SAG-AFTRA faces similar problems to WGA, albeit from a different perspective. But much like the writers, they are also in disputes about residuals from shows – which are only guaranteed when shows are repeated on network television. On streaming services, the actor’s work can be kept up in perpetuity and they are not compensated for the levels of viewership, which is not shared by the networks. Despite attempts to resolve these disputes in 2019, the pandemic quickly shut down negotiations and undermined all progress taken. Similarly, actors receive far less of the profits of films when they are delivered straight to streaming – which many mid-budget films are. With streaming, actors face a flat payment whereas with cinema, the higher the box office takings, the more opportunity there is for an actor to be paid fairly for their contributions. And much like writers, the actors are at threat from the increased AI used in film. As I wrote about in 2022, regarding the use of ‘deep faking’ actors in film (insert link here), there is little to no legal protection for an actor’s image, which can be increasingly exploited by streaming services using new technologies. SAG-AFTRA is a union that may also be joined by influencers, which means that they also may be afforded greater security under possible agreements, yet, as many influencers have been involved in continuing to promote TV and film (forbidden under the SAG-AFTRA strike rules) they will banned from ever rejoining the union (Shoard, 2023).

Unfortunately for the actors and influencers, the results of the strike are still up for negotiation, yet AMPTP has now finally entered negotiations, willing to make new agreements.

Impacts of the Strikes:

Whilst the strike has been a triumph for the WGA, and will hopefully mitigate the effects on streaming and AI on the creative industries, there have been many serious effects for the creative industries. During the strikes, many film and crew workers in Hollywood, who also are facing unfair pay for the work they do, have been out of work for months. Many remain wholeheartedly in support of strike, yet thousands of dollars of income have been lost, not just in California, but also for the 1.7 billion people who work in the film industry outside of the state (Wilson, 2023). Many jobbing actors also are facing financial pressure, as the vast majority of actors do not make the kind of salaries, we envisage them having – many are having to rely on foodbanks and charitable donations in order for the strikes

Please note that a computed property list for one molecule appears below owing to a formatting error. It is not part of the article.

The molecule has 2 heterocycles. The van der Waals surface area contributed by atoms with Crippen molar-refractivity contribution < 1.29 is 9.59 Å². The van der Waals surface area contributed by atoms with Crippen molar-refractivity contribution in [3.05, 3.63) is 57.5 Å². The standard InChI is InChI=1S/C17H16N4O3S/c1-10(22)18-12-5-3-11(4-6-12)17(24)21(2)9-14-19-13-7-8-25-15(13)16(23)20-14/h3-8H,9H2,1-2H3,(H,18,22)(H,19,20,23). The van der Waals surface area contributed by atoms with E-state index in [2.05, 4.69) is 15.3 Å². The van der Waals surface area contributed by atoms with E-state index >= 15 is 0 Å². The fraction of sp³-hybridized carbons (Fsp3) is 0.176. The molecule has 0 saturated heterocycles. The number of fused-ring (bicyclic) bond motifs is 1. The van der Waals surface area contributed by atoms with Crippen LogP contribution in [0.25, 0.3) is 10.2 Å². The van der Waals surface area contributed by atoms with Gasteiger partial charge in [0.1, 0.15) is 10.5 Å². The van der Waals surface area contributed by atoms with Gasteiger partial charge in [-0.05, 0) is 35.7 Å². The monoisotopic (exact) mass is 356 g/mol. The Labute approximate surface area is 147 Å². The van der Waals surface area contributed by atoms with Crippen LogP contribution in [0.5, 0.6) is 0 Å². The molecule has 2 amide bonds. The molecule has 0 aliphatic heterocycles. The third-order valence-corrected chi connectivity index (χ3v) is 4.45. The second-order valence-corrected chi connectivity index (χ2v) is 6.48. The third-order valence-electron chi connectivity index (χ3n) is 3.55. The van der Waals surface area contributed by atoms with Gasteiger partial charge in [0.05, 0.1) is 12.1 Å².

to continue. Even UK film and TV workers have been forced to find new jobs and claim benefits due to Hollywood strikes (Breese, 2023). In order for the film industry to recover, AMPTP need to realise the value that writers and actors hold for Hollywood and compensate them fairly, before it becomes too late, and the film industry faces a max exodus of employees.


Bar, N. (2023, September 28). The Hollywood’s writers’ strike is over – and they won big. Retrieved from Vox: https://www.vox.com/culture/2023/9/24/23888673/wga-strike-end-sag-aftra-contract

Breese, E. (2023, September 16). UK film and TV workers forced to find new jobs and claim benefits due to Hollywood strikes. Retrieved from Big Issue: https://www.bigissue.com/news/employment/writers-strikes-uk-tv-film-industry-jobs-benefits-hollywood/

Shoard, A. P. (2023, July 14). The Hollywood actors’ strike: everything you need to know. Retrieved from The Guardian: https://www.theguardian.com/culture/2023/jul/14/the-hollywood-actors-strike-everything-you-need-to-know

Thurm, E. (2023, May 5). All About the Writers Strike: What Does the WGA Want and Why Are They Fighting So Hard for it? Retrieved from GQ: https://www.gq.com/story/writers-strike-2023-wga-explained

Wilson, T. (2023, August 10). Hollywood strikes’ economic impacts are hitting far beyond LA. Retrieved from NPR: https://www.npr.org/2023/08/10/1192698109/hollywood-strikes-economic-impacts-are-hitting-far-beyond-la#:~:text=%22It’s%20devastating%20to%20this%20industry,of%20money%20lost%20is%20tremendous.%22